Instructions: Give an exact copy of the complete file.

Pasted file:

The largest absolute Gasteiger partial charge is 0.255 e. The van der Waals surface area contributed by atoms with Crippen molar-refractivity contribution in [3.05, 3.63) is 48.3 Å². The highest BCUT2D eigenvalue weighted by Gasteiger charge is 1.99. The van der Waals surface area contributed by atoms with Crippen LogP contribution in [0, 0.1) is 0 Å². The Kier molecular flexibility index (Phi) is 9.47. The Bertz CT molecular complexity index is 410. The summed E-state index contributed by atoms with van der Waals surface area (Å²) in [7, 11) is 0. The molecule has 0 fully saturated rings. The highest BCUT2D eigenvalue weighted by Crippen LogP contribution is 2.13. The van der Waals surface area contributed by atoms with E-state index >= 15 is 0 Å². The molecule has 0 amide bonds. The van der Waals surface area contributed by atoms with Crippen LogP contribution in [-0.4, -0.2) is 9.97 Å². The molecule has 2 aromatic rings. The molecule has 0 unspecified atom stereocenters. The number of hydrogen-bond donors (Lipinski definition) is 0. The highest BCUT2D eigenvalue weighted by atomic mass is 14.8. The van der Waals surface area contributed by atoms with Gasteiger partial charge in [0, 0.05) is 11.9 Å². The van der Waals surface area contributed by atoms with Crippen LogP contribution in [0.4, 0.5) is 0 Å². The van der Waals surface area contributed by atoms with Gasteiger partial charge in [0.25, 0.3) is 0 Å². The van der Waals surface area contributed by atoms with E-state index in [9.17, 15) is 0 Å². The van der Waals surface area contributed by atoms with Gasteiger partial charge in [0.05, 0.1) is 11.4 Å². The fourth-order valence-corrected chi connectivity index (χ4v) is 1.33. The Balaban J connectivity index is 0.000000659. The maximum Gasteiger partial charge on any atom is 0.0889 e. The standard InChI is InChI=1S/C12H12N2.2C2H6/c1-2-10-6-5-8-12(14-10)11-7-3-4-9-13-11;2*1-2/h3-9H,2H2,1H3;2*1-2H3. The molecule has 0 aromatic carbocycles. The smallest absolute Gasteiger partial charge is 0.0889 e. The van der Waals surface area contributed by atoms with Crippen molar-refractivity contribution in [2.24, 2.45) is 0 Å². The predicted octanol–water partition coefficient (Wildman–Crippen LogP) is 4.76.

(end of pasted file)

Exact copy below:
The largest absolute Gasteiger partial charge is 0.255 e. The van der Waals surface area contributed by atoms with Crippen molar-refractivity contribution in [3.05, 3.63) is 48.3 Å². The highest BCUT2D eigenvalue weighted by Gasteiger charge is 1.99. The van der Waals surface area contributed by atoms with Crippen LogP contribution in [0, 0.1) is 0 Å². The Kier molecular flexibility index (Phi) is 9.47. The Bertz CT molecular complexity index is 410. The summed E-state index contributed by atoms with van der Waals surface area (Å²) in [7, 11) is 0. The molecule has 0 fully saturated rings. The highest BCUT2D eigenvalue weighted by Crippen LogP contribution is 2.13. The van der Waals surface area contributed by atoms with E-state index >= 15 is 0 Å². The molecule has 0 amide bonds. The van der Waals surface area contributed by atoms with Crippen LogP contribution in [-0.4, -0.2) is 9.97 Å². The molecule has 2 aromatic rings. The molecule has 0 unspecified atom stereocenters. The number of hydrogen-bond donors (Lipinski definition) is 0. The highest BCUT2D eigenvalue weighted by atomic mass is 14.8. The van der Waals surface area contributed by atoms with Gasteiger partial charge in [0, 0.05) is 11.9 Å². The van der Waals surface area contributed by atoms with Crippen LogP contribution in [0.4, 0.5) is 0 Å². The van der Waals surface area contributed by atoms with Gasteiger partial charge in [0.25, 0.3) is 0 Å². The van der Waals surface area contributed by atoms with E-state index in [9.17, 15) is 0 Å². The van der Waals surface area contributed by atoms with Gasteiger partial charge in [0.05, 0.1) is 11.4 Å². The fourth-order valence-corrected chi connectivity index (χ4v) is 1.33. The Balaban J connectivity index is 0.000000659. The maximum Gasteiger partial charge on any atom is 0.0889 e. The standard InChI is InChI=1S/C12H12N2.2C2H6/c1-2-10-6-5-8-12(14-10)11-7-3-4-9-13-11;2*1-2/h3-9H,2H2,1H3;2*1-2H3. The molecule has 0 aromatic carbocycles. The smallest absolute Gasteiger partial charge is 0.0889 e. The van der Waals surface area contributed by atoms with Crippen molar-refractivity contribution in [2.24, 2.45) is 0 Å². The predicted octanol–water partition coefficient (Wildman–Crippen LogP) is 4.76.